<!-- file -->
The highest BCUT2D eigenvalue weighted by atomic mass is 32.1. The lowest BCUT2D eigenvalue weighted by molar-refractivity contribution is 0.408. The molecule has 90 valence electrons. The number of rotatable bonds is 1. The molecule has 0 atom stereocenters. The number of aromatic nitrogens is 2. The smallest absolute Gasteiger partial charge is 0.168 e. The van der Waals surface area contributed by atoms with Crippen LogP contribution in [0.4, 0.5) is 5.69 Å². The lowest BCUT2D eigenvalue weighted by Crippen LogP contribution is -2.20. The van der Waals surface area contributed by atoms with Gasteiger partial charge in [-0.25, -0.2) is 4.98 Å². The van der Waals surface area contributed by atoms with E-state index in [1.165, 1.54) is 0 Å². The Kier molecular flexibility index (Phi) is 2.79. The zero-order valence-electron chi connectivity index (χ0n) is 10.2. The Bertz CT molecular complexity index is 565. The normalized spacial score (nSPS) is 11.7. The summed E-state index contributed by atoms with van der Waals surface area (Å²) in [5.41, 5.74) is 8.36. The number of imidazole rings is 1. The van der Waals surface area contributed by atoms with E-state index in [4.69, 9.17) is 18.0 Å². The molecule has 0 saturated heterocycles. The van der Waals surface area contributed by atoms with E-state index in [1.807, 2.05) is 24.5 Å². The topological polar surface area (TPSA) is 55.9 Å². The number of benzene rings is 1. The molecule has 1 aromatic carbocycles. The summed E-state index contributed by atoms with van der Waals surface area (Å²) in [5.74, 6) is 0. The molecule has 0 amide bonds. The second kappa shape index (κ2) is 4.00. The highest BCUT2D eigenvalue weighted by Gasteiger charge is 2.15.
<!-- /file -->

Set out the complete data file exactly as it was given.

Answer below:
The highest BCUT2D eigenvalue weighted by atomic mass is 32.1. The lowest BCUT2D eigenvalue weighted by molar-refractivity contribution is 0.408. The molecule has 90 valence electrons. The number of rotatable bonds is 1. The molecule has 0 atom stereocenters. The number of aromatic nitrogens is 2. The smallest absolute Gasteiger partial charge is 0.168 e. The van der Waals surface area contributed by atoms with Crippen LogP contribution in [0.4, 0.5) is 5.69 Å². The lowest BCUT2D eigenvalue weighted by Crippen LogP contribution is -2.20. The van der Waals surface area contributed by atoms with Gasteiger partial charge in [-0.25, -0.2) is 4.98 Å². The van der Waals surface area contributed by atoms with E-state index in [1.165, 1.54) is 0 Å². The Kier molecular flexibility index (Phi) is 2.79. The zero-order valence-electron chi connectivity index (χ0n) is 10.2. The Bertz CT molecular complexity index is 565. The normalized spacial score (nSPS) is 11.7. The summed E-state index contributed by atoms with van der Waals surface area (Å²) in [5.41, 5.74) is 8.36. The number of imidazole rings is 1. The van der Waals surface area contributed by atoms with E-state index in [4.69, 9.17) is 18.0 Å². The molecule has 0 saturated heterocycles. The van der Waals surface area contributed by atoms with E-state index in [1.807, 2.05) is 24.5 Å². The topological polar surface area (TPSA) is 55.9 Å². The number of benzene rings is 1. The molecule has 1 aromatic carbocycles. The summed E-state index contributed by atoms with van der Waals surface area (Å²) in [5.74, 6) is 0. The molecule has 0 amide bonds. The second kappa shape index (κ2) is 4.00. The highest BCUT2D eigenvalue weighted by Gasteiger charge is 2.15.